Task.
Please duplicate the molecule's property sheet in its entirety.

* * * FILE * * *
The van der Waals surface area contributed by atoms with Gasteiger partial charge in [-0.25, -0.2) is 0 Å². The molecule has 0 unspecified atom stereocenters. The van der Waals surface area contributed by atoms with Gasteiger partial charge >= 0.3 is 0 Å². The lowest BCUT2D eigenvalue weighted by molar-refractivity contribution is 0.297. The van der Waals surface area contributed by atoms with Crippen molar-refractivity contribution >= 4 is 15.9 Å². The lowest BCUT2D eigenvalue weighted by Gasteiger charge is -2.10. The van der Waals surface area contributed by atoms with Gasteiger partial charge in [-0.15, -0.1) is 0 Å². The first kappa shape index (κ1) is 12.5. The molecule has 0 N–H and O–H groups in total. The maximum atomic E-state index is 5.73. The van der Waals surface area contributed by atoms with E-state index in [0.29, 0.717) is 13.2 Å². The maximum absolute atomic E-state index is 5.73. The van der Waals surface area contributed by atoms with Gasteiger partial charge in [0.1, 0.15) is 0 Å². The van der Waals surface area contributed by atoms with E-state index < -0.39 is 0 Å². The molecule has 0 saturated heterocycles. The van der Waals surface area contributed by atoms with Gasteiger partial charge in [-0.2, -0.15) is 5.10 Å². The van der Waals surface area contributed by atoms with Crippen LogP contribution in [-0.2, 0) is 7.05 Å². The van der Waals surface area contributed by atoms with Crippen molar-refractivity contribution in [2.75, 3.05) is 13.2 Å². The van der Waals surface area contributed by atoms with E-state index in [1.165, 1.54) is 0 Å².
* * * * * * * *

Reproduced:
The van der Waals surface area contributed by atoms with Gasteiger partial charge in [-0.25, -0.2) is 0 Å². The molecule has 0 unspecified atom stereocenters. The van der Waals surface area contributed by atoms with Gasteiger partial charge >= 0.3 is 0 Å². The lowest BCUT2D eigenvalue weighted by molar-refractivity contribution is 0.297. The van der Waals surface area contributed by atoms with Crippen molar-refractivity contribution >= 4 is 15.9 Å². The lowest BCUT2D eigenvalue weighted by Gasteiger charge is -2.10. The van der Waals surface area contributed by atoms with Gasteiger partial charge in [-0.15, -0.1) is 0 Å². The first kappa shape index (κ1) is 12.5. The molecule has 0 N–H and O–H groups in total. The maximum atomic E-state index is 5.73. The van der Waals surface area contributed by atoms with E-state index in [0.29, 0.717) is 13.2 Å². The maximum absolute atomic E-state index is 5.73. The van der Waals surface area contributed by atoms with Gasteiger partial charge in [0.1, 0.15) is 0 Å². The van der Waals surface area contributed by atoms with E-state index < -0.39 is 0 Å². The molecule has 0 saturated heterocycles. The van der Waals surface area contributed by atoms with Gasteiger partial charge in [-0.2, -0.15) is 5.10 Å². The van der Waals surface area contributed by atoms with Crippen LogP contribution in [-0.2, 0) is 7.05 Å². The van der Waals surface area contributed by atoms with Crippen molar-refractivity contribution in [2.75, 3.05) is 13.2 Å². The van der Waals surface area contributed by atoms with E-state index in [1.165, 1.54) is 0 Å².